One of my dad’s favorite stories is of his days as a runner for Westmar College. His most famous track meet was held at the University of South Dakota where he ran the two-mile race. At the sound of the gun, he got out to a fast start and even led the race for the first lap. The excitement of the beginning laps soon was overtaken by the monotonous drudgery of the middle laps and he began being passed runner by runner.
By the time he was beginning his eighth and final lap he heard a roar from the crowd. He looked over his shoulder and Webster Two Hawk was coming down the final stretch to set a new meet record. It was over. He had no chance of winning or even placing in the race. Instead of walking off the track, he decided to finish the race.
Plodding along the track he came around the last turn to see a new challenge – the crew was setting up the high hurdles. His heart sank. Being 5’6” he had a better chance of going under the hurdles than over the hurdles. Just as he was ready to pull off the track someone yelled, “Clear the hurdles, some idiot is finishing the race.” The ovation he received for finishing the race was bigger than Mr. Two Hawk’s for setting a meet record.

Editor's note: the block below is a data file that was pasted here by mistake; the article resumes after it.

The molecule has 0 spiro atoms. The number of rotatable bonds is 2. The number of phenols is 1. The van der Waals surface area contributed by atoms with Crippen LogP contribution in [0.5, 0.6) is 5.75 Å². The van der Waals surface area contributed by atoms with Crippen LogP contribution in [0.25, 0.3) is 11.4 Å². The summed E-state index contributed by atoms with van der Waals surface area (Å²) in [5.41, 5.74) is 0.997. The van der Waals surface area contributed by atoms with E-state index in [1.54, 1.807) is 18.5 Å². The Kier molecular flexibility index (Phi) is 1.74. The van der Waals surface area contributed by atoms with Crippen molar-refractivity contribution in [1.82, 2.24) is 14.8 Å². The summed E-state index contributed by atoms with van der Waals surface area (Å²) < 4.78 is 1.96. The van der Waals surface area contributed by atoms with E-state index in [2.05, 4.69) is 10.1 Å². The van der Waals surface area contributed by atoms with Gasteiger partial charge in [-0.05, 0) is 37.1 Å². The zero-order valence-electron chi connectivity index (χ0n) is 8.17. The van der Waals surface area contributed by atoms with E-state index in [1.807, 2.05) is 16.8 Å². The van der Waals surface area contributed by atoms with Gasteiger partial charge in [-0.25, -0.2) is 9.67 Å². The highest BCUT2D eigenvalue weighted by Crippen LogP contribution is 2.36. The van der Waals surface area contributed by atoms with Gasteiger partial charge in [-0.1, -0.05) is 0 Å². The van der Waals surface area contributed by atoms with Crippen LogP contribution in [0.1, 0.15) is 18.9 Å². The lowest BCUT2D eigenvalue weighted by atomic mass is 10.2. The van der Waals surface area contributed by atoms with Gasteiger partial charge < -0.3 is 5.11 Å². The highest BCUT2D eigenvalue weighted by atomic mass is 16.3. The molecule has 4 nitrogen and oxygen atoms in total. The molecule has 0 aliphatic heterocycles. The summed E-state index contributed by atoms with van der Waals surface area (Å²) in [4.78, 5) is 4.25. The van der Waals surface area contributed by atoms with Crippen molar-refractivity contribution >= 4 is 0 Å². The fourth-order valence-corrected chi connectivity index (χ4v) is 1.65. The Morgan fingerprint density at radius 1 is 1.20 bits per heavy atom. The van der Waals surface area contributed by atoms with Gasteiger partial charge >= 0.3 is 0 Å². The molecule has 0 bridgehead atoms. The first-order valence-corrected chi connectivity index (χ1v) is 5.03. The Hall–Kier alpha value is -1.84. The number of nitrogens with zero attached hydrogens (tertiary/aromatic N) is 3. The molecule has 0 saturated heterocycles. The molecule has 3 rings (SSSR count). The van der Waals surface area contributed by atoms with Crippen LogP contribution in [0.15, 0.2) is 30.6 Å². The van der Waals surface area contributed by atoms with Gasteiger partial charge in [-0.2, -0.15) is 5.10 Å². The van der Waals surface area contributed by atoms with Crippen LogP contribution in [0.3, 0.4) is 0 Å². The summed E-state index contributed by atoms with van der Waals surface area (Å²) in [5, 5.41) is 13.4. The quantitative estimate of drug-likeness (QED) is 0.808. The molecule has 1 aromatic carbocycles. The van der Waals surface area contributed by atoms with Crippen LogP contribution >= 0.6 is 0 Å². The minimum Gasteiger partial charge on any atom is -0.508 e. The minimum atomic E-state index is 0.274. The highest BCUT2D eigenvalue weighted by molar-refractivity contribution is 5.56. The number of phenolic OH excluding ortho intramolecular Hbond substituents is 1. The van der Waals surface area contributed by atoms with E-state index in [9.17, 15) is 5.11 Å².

We all face the “middle laps” and the routine of our life where we seem to just plod along. We all face hurdles – some are easily stepped over, some we need other’s help to clear the track. So I’m saying this to myself as much as anyone reading this, regardless of whether we’re on the first or middle or last lap – just finish.
The story is now entering the next generation. Thank you for keeping it going.
Thanks for this memorable story of persistence–also one of my gifts. Allan S